In all these ways, a lower exchange rate does the same work as a rate cut, all without Mr Stevens lifting a finger. Best of all, the lower exchange rate should not lead to higher house prices, which is very welcome as bubbles remain a topic of great importance to the RBA.

Last but probably not least, the falling oil price is going to put stacks of cash in consumer pockets. I filled up the car with glee the other day. Unlike falling interest rates, which rob from savers to give to borrowers, lower oil prices are pure upside for consumer buying power, and therefore a more powerful spur to consumer confidence.

Source NASDAQ
Source: NASDAQ

Which is why it’s interesting to see that the actual measure of consumer confidence is down in the dumps, still.

Screen Shot 2015-01-30 at 10.30.21 am

It fell 5.7 per cent in December and recovered just 2.4 per cent in January (PDF in link).

That same PDF, authored by Westpac, predicts two rate cuts this year. But is that really going to happen? For that to come about, the bank would need to have changed.

Inflation was not a major concern and probably won’t be so long as the falling dollar is pushing average prices up, cancelling out the falling oil price.

The bank’s two big worries have been the housing market and the unemployment rate. With house prices still rising at the end of last year, it must surely be frightened of a 2015 full of headlines featuring a median house price nearing $1 million in Sydney. And unemployment looks like easing.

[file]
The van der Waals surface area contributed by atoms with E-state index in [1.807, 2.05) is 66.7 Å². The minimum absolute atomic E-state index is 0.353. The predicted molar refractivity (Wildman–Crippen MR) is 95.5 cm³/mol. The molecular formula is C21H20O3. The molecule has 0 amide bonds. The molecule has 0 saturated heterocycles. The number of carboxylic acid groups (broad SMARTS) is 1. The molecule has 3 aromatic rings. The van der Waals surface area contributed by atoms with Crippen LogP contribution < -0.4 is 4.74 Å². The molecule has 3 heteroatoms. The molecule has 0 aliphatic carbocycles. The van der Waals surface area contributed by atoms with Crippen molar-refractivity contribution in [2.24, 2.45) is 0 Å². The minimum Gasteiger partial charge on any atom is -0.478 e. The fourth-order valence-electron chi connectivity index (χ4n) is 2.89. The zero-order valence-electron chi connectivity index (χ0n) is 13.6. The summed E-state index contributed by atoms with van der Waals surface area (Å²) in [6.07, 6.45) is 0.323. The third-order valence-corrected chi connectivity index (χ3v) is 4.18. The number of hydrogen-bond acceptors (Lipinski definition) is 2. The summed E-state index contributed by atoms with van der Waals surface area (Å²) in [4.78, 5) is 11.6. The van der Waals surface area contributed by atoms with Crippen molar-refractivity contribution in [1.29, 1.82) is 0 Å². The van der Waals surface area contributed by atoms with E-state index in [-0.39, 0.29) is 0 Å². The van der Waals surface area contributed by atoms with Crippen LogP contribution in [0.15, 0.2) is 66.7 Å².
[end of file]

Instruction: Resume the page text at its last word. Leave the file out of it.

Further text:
I bet the RBA will leave rates on hold again.

But the one thing that sticks in my mind is this article in the Herald Sun. Business Editor Terry McCrann has a long report on why the RBA will cut interest rates. It is specific enough and well-researched enough to appear to be a leak rather than (like this piece) the author’s own ideas.

McCrann writes:

“The RBA will be reducing both its growth and inflation forecasts in this statement [a report to be released after the board meeting]….

Critically, on (underlying) inflation, the RBA will also make its first point-forecast for June. It is likely to be 2.25 per cent, it could be as low as 2 per cent — either way, significantly, very significantly,below the 2.5 per cent midpoint of its 2-3 per cent target range.

Almost as significantly, it will cut its December forecast inflation range to 2-3 per cent and do the same for at least the first half of 2016.

In short it will be forecasting weakish growth and inflation below target. It quite simply could not release those figures on the Friday and have left its official rate unchanged on the preceding Tuesday. Or at least signalled a pending rate cut.”

If he is right and the forces pushing down on inflation are far greater than those lifting up, then you can’t help but expect a rate cut. It’s an inflation-targeting bank, after all. Tuesday will tell.

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thomasthethinkengine

Thomas the Think Engine is the blog of a trained economist. It comes to you from Melbourne Australia.